The link between children who set fires and violence in the home is being studied by Northamptonshire Fire Service and the University of Northampton.
The aim is to interview children and young people aged between five and 18 who have been actively involved in arson or fire setting, as well as their parents or carers.
Jane Callaghan, a professor of psychology at the University of Northampton, which is working with the fire service on the study, said young people who experience domestic violence look for ways to cope and ‘self-soothe’ - and flames seem to uniquely satisfy both feelings.
She said: “Looking at fire can be a very calming experience.
“For instance, fire is sometimes used within meditative practice, and if you look at a flame it can be something very soothing. On the other hand, fire is also exciting, risky and dangerous.
“With fire setting, you have the double effect of it being exciting on one hand and calming on another.
“Our hunch is that it might be a way of managing the emotional fall-out of domestic violence.”
The arson task force said it has already had 36 referrals since the beginning of April where domestic violence and arson may be linked.
Previous cases have seen a child set fire to their bedroom curtains and another seven-year-old set fire to a duvet while her mum was under it.
The university researchers are trying to understand what motivates children who set fires and find safer outlets.
They are being assisted by the joint Arson Task Force, which is run by Northamptonshire Police and Northamptonshire Fire & Rescue Service.
The ATF already carries out intervention work with both children and adults who are known to be fire setters or arsonists, and it is believed that at least 75 per cent of these people have domestic violence in their backgrounds.
Their work shows that children as young as five have been involved in fire setting as a cry for help, having experienced violence in their family.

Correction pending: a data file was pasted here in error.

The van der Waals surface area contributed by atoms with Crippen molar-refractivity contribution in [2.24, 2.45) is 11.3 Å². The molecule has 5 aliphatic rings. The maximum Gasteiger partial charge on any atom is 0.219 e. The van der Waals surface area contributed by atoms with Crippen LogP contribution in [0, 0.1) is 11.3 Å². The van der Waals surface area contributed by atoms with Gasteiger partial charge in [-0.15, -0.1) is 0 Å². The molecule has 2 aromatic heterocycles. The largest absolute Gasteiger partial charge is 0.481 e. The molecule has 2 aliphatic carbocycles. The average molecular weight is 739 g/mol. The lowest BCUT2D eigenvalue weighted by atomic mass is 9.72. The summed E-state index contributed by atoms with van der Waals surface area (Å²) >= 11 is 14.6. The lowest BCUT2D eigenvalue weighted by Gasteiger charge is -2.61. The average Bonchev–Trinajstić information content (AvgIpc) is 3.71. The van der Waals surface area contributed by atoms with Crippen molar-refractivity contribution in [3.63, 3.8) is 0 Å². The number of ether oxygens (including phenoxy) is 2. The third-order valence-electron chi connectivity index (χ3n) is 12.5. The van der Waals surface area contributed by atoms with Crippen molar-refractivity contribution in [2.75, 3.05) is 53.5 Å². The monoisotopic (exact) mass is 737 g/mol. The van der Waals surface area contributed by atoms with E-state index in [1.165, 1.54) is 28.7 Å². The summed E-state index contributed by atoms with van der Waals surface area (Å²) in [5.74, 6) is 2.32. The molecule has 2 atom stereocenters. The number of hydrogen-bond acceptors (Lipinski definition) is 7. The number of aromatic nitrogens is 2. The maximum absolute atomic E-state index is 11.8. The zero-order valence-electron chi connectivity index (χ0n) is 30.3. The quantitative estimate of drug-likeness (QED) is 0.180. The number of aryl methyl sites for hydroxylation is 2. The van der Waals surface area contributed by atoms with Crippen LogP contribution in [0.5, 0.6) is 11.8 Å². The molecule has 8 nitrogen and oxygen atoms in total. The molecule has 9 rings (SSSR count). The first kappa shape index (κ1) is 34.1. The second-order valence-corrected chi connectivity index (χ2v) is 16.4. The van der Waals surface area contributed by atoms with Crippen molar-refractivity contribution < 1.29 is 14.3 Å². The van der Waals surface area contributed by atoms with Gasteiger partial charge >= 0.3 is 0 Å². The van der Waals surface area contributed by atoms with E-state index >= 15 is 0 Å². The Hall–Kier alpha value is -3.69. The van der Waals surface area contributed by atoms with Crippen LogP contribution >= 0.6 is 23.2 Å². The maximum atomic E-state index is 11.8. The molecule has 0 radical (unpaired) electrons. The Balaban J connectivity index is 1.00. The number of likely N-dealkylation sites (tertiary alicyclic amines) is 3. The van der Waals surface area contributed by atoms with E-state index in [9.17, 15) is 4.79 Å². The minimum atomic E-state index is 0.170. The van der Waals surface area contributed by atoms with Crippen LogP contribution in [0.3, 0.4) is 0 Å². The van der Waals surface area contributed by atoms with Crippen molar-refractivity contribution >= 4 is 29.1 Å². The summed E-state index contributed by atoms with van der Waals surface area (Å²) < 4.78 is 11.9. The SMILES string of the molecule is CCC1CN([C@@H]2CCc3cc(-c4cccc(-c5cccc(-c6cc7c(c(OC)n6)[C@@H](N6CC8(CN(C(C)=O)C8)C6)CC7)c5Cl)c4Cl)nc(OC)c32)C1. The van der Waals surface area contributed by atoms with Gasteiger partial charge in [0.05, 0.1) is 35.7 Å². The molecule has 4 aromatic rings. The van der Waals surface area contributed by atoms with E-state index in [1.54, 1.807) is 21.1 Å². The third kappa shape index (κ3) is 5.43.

Shaun Johnson, of the task force, said: “We have seen from working with adult offenders how violent arson can be.
“If early intervention had been available in their lives, could we have prevented these serious and costly crimes?”
The results are so far encouraging.
Recently the task force did some work with a young girl who set fire to a derelict building not knowing there was a homeless person inside sleeping.
They died of smoke inhalation and the young girl was charged with manslaughter.
Mr Johnson’s team carried out some interventions while she was serving her sentence and arranged for her to do further work with a fire crew to boost her confidence as part of her sentence plan.
She was released from custody last year, is now in full-time employment and does voluntary work with a fire authority deflecting young children away from arson by telling her story.
What is more, of the 35 who have so far undergone interventions only one has returned to fire setting.
Mr Johnson said: “There have been some great successes and they get quite emotional.
“You get kids throwing their arms round their mum and crying, promising never to do it again.
“It can bring people closer together again.”
Members of the public are invited to come forward and volunteer to take part in the research if they have suffered domestic violence and have witnessed their children fire setting.
These volunteers are asked to email researcher Joanne Alexander at: firstname.lastname@example.org